Periodisation Training

Periodisation Training

The Method

Periodisation is the athletic equivalent of an annual business plan. This method allows the athlete and trainer to create an organized yet flexible plan, or macrocycle, in order to reach a specific goal during a specific period of time. Personal trainers utilize this approach with athletes of all levels in order to effectively prepare for a competitive event or season.

The Macrocycle

The macrocycle itself represents the long-term plan the athlete and trainer create in order to train more effectively for the season or competitive goal. This plan is often a year in linear time to coordinate with the competitive season and societal rhythm, although this is flexible. The macrocycle can be dissected into three components or phases: preparation, competition, and transition.

Phases of the Macrocycle

As with most elements in life, the preparatory phase makes up the bulk of the macrocycle. During this portion of the training cycle, the athlete, under the professional guidance of a trainer, builds endurance and muscle while increasing competition-specific skills in an efficient way. The specifics of the preparation phase will vary based on the specific goals and needs of the athlete.

Flexibility is key during this phase of training as the specific needs and goals of the individual may wax and wane as the athlete grows and changes during training. For this reason, the personal trainer plays a vital role in recognizing where the athlete is in relation to his or her long-term goal and  how to customize the training plan in order to move the athlete through the phases of the macrocycle with efficiency and results.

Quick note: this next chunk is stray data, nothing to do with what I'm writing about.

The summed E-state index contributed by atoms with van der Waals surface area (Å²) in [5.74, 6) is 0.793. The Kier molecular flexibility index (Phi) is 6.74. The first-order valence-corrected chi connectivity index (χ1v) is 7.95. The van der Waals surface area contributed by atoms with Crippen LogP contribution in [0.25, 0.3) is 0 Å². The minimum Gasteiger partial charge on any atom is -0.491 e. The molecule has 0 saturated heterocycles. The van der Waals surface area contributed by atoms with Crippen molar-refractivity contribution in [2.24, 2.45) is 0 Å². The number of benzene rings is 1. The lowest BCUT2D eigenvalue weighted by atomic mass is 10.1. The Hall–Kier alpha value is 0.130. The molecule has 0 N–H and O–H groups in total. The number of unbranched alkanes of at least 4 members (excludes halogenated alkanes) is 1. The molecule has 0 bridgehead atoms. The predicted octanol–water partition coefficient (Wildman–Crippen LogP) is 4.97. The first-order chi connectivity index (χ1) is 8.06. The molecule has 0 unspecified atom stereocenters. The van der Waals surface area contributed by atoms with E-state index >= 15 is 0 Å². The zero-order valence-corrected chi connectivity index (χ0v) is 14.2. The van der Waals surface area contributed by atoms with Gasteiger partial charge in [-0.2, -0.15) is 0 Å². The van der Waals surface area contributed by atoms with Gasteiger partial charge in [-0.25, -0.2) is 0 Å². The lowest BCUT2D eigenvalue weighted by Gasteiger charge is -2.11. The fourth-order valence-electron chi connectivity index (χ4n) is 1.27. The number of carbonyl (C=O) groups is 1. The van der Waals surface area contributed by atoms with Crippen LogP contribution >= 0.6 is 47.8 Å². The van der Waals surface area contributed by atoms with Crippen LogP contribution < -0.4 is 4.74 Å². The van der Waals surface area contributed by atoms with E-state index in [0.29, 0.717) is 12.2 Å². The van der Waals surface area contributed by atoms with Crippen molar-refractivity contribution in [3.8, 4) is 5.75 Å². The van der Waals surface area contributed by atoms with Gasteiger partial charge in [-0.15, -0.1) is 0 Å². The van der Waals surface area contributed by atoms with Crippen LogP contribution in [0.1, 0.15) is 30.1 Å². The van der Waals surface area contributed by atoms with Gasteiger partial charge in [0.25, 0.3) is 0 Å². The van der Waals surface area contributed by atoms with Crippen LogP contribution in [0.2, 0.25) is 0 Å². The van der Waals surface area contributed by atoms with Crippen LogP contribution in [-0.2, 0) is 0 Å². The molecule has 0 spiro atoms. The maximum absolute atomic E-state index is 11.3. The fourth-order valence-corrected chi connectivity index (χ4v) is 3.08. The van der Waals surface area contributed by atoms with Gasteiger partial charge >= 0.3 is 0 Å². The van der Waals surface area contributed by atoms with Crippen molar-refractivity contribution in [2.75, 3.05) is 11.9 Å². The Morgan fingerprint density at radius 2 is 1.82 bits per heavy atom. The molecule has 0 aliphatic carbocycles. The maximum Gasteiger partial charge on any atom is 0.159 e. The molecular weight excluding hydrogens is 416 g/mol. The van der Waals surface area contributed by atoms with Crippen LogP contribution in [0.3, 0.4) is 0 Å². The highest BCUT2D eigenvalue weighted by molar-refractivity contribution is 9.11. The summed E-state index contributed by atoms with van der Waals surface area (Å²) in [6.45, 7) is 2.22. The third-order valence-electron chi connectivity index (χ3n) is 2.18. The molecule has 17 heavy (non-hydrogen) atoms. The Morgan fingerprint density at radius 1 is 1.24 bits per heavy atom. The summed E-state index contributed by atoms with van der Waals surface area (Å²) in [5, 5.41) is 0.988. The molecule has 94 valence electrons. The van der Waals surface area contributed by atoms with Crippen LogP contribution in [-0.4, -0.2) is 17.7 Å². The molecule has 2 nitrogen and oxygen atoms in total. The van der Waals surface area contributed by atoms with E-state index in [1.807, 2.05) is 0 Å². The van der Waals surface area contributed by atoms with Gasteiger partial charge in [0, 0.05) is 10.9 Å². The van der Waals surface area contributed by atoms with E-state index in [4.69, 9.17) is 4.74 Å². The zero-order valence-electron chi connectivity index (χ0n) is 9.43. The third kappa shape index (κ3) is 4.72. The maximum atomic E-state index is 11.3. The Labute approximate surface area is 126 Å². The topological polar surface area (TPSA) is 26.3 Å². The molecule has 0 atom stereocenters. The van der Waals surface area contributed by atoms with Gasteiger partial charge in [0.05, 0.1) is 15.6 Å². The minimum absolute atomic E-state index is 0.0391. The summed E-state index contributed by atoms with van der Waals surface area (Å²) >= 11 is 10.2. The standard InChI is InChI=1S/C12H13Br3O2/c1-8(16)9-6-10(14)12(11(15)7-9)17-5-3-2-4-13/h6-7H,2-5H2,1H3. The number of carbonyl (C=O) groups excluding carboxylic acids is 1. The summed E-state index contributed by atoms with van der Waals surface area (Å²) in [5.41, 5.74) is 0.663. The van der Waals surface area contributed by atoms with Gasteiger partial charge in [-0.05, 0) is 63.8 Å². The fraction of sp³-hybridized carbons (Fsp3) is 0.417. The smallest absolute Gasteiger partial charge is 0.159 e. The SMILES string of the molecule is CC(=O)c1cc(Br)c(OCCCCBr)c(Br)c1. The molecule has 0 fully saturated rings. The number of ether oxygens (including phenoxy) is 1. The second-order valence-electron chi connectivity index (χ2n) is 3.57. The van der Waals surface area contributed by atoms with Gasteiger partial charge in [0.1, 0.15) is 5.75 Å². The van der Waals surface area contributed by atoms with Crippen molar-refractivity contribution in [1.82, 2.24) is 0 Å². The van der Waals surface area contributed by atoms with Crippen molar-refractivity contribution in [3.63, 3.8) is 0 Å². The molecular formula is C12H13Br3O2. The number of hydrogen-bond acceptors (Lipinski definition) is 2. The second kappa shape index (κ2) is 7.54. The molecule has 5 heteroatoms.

The second portion of the macrocycle, or competitive phase, accounts for all of the activities immediately preceding and during the competition or athletic season itself. During this time, the trainer may engage the athlete in testing to ascertain specific performance levels. Other concerns during this time include checking and modifying competitive equipment and tweaking tactics or approaches to the competition itself.

The final phase of the macrocycle is transition. This portion represents a rest period. This vacation, which varies in length based on the individual athlete, allows the athlete to recover both physically and psychologically before beginning another macrocycle with new goals.

Mesocycles and Microcycles

As with all types of planning, a successful outcome requires breaking the overarching goals into smaller, more manageable pieces. In periodisation training, these smaller portions of the overall plan are referred to as mesocycles and  microcycles. A microcycle is a short, immediate goal. Generally, a microcycle correlates with a calendar week as this allows the trainer and athlete to coordinate training with daily life.

These small segments of training are strung together into groups of two to six microcycles to create a mesocycle. The number of microcycles in a specific mesocycle varies depending on the trainer, the athlete’s needs and goals, and the phase of the macrocycle. Mesocycles are generally longer during the preparation phase. The purpose of the mesocycle is to ensure that the athlete is making steady improvement in performance and skill level throughout the phases of the training plan.

Outcomes

The benefits of this type of training plan have been recorded in sports-specific literature since 1972. This approach disallows over-training while fostering improvement in the areas of performance, strength, endurance, and muscle hypertrophy, or increase in the size of the cells within the muscle fibers themselves. Periodisation allows an athlete, under the guidance of a trainer, to modify the training plan so that the athlete peaks during the competitive season or event.

This method is effective for professional athletes and weekend warriors alike.  Indeed, I utilize this method with my clients at my studio and also my many online clients to help them with their fitness goals, no matter how large or small and achieve those goals in a stream-lined way.

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